How to Get Grant Money for an Elderly Care Business

by George Boykin; Updated September 26, 2017

According to a 2013 Congressional Budget Office report, aging baby boomers are creating a variety of opportunities for entrepreneurs and community-service agencies based on a surge in demand for elderly-care support services. Moreover, several government agencies and private foundations prioritize their grant-making activities on elderly-care services.

Government Grantors

The main funders of all government elderly-care grants are:

  • U.S. Department of Housing and Urban Development
  • U.S. Department of Health and Human Services
  • U.S. Department of Transportation
  • U.S. Department of Agriculture
  • Veterans Administration

Direct and Indirect Federal Grants

Some federal agencies award certain grants directly to local organizations that provide services to the elderly. For example, the HUD Assisted Living Conversion Program offers grants to private, non-profit owners of eligible developments to retrofit multi-dwelling housing complexes into Assisted Living Facilities.

The HHS's Administration for Community Living has a grant program that includes local nonprofits in its list of eligible applicants. This grant funds the empowerment of older adults and adults with disabilities "through chronic disease self-management education," the program's website says.

Federal agencies typically provide most of their support for elderly-care services through block grants to their counterpart agencies at the state and local levels. In turn, state and local agencies award competitive grants to local nonprofits and qualified for-profit enterprises that directly serve the needs of senior populations.

The DOT's Elderly and Persons with Disabilities grant, administered through state transportation departments, helps nonprofit groups meet the transportation needs of seniors and people with disabilities

The HHS's Social Services Block Grants fund many elderly-care services that are administered directly by state and local senior-care agencies. The Georgia DHS, Division of Aging Services, for example, uses its SSBG funds to awards grants to nonprofits and qualified for-profits for a variety of elderly-care services, including:

Grants for Senior Help at Home Services

  • Chore services
  • Home health-care services
  • Homemaker services
  • Personal care assistance
  • Skilled nursing services

Grants for Nutrition and Wellness Programs

  • Meals on Wheels
  • Physical fitness classes
  • Health promotion and disease prevention
  • Group meals at senior centers
  • Senior recreation programs

Grants for Caregiver Programs

  • Adult day care centers
  • Mobile day care programs

Grants for Other Services

  • Home modification and repair
  • Mental health counseling

Applying for Government Grants

You can find federal grant opportunities for elderly-care service providers online at Grants.gov. Do a keyword search to find grants listed by type of grant and the agency grantor. Descriptive information on the website includes:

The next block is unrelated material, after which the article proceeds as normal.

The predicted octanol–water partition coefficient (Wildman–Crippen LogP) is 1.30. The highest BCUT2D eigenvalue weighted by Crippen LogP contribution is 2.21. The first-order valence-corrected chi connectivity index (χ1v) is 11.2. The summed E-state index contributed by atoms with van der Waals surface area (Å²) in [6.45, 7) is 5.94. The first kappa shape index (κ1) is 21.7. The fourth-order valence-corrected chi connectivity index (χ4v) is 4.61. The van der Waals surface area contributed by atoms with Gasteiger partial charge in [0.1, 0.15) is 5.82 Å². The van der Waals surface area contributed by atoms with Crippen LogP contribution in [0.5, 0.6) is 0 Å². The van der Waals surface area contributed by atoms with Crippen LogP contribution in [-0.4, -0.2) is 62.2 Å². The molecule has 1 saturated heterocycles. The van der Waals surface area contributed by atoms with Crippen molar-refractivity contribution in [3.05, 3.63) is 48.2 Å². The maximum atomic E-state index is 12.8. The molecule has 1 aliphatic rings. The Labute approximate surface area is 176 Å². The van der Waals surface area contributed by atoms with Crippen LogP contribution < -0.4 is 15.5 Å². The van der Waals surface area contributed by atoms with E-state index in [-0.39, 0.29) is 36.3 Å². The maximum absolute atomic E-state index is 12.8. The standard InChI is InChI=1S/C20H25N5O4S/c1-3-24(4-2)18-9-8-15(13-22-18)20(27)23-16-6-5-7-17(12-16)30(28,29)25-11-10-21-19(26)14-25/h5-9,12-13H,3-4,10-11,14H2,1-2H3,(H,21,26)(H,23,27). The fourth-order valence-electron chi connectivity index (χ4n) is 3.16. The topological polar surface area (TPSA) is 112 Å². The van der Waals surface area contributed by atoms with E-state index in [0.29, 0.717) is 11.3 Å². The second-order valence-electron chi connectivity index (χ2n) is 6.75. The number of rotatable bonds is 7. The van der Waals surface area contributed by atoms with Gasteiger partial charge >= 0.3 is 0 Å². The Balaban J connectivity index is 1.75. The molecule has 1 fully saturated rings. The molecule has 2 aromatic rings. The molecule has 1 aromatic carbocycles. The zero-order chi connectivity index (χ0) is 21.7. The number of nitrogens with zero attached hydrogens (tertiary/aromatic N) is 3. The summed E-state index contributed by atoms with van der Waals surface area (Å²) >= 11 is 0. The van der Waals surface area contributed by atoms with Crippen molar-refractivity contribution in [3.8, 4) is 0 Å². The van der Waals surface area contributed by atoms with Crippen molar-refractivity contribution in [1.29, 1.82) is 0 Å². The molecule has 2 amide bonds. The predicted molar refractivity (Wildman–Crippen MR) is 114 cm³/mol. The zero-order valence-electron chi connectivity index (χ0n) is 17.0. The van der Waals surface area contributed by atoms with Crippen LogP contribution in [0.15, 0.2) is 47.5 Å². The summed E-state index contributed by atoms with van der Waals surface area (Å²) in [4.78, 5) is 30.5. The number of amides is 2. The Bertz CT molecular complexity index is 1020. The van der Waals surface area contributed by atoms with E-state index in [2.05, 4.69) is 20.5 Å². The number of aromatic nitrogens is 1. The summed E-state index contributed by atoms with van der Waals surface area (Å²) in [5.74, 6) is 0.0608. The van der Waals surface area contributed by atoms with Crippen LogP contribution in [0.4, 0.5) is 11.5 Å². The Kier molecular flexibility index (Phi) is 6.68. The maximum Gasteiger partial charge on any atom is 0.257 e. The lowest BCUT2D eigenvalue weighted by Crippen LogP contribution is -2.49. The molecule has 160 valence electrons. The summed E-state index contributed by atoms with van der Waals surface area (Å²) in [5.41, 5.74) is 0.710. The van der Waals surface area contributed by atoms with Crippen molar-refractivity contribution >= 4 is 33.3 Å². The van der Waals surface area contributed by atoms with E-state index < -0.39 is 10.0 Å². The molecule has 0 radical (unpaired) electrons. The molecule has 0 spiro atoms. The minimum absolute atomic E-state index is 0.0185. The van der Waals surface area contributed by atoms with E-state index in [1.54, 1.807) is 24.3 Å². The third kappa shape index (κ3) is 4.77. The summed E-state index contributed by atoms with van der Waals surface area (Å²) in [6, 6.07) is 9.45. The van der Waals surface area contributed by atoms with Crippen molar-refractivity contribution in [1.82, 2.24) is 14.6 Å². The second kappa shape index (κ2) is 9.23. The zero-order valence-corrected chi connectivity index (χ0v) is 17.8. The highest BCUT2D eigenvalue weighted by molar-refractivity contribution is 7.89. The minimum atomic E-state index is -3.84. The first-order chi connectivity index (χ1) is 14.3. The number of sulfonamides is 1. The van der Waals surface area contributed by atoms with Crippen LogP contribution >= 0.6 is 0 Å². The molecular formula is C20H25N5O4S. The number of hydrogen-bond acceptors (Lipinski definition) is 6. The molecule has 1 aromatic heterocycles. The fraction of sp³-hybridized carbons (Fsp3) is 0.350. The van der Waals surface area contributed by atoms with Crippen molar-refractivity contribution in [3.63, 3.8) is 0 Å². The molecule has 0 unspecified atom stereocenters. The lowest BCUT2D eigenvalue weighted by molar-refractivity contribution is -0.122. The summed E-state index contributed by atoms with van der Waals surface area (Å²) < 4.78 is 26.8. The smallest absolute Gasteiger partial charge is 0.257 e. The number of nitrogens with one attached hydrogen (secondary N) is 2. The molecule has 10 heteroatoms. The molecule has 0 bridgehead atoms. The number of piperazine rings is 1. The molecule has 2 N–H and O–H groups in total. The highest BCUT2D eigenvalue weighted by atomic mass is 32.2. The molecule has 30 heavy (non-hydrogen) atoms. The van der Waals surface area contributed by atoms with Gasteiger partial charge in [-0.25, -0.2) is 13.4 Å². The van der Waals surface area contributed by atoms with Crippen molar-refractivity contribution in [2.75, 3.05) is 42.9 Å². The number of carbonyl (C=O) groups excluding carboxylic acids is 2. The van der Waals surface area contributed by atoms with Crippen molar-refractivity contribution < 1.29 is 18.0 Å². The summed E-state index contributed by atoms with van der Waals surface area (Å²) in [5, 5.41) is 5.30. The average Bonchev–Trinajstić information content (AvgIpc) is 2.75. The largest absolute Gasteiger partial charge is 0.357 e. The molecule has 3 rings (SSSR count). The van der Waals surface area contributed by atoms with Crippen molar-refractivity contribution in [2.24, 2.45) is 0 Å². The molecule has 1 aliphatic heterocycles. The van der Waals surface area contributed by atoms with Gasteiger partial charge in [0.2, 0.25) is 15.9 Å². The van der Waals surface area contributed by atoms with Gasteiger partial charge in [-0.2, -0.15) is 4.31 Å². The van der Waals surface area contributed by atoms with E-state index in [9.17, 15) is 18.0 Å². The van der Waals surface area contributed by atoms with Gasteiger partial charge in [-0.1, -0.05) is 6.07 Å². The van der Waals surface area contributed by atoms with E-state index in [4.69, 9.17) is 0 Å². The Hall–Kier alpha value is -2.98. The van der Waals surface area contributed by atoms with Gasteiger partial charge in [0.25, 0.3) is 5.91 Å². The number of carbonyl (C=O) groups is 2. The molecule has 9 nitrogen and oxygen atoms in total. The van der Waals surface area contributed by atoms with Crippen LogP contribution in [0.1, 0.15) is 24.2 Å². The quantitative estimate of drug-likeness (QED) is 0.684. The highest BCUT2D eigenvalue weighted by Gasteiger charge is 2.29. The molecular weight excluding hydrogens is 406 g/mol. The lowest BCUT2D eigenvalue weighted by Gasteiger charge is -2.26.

• grant award date
  • amount of grant
  • eligible applicants
  • grant goals and purpose

For example, the key words “elderly caregiver, Georgia,” will retrieve all federal elderly-care grants available in the state of Georgia. You can also download application packages for specific federal grants online.

In addition to grants listed on Grants.gov, state and local agencies list grants available under federal block grant programs. For example, a “grant funding opportunities” query in the search box on the Georgia DHS, Division of Aging Services website will retrieve current and pending grant announcements for elderly-care services in the state of Georgia.

Private Foundation Grants

The Grantmakers In Aging membership roster is good source for identifying private foundations that award grants to nonprofits with a focus on elderly-care services. For example, GIA lists the John Gogian Family Foundation as a member, which awards several kinds of elderly-care grants to nonprofits in Los Angeles County, including adult day care grants.

Internal Revenue Service 501(c)(3) compliance requirements generally disallow foundations from awarding grants to for-profits. However, many for-profits that operate social programs, such as elderly-care services, use one of two provisions in the IRS tax code to work around IRS proscriptions against grants to for-profits.

Some for-profits enter into fiscal sponsorship arrangements with nonprofits. Fiscal sponsorships allow a 501(c)(3) tax-exempt nonprofit to legally receive tax-deductible grants on behalf of a for-profit. The grants are administered by the nonprofit, usually for a fee ranging between 5 percent and 15 percent of the fund amount.

For-profits with a social focus, such as elderly-care services, are increasingly taking advantage of the social enterprise provisions in the IRS tax code. According to IRS guidelines, private foundations are permitted to make program-related investments in social enterprises by way of direct investments, or low-interest loans. You can identify foundations that do PRIs on the Foundation Center website. Type “program-related investments/loans” in the search box. Foundation Center is a fee-for-service organization. However, it may worth paying the fee to avoid searching among the thousands of foundation to find those that do PRIs.

About the Author

George Boykin started writing in 2009 after retiring from a career in marketing management spanning 35 years, including several years as CMO for two consumer products national advertisers and as VP for an AAAA consumer products advertising agency. Boykin mainly writes about advertising and marketing for SMBs.

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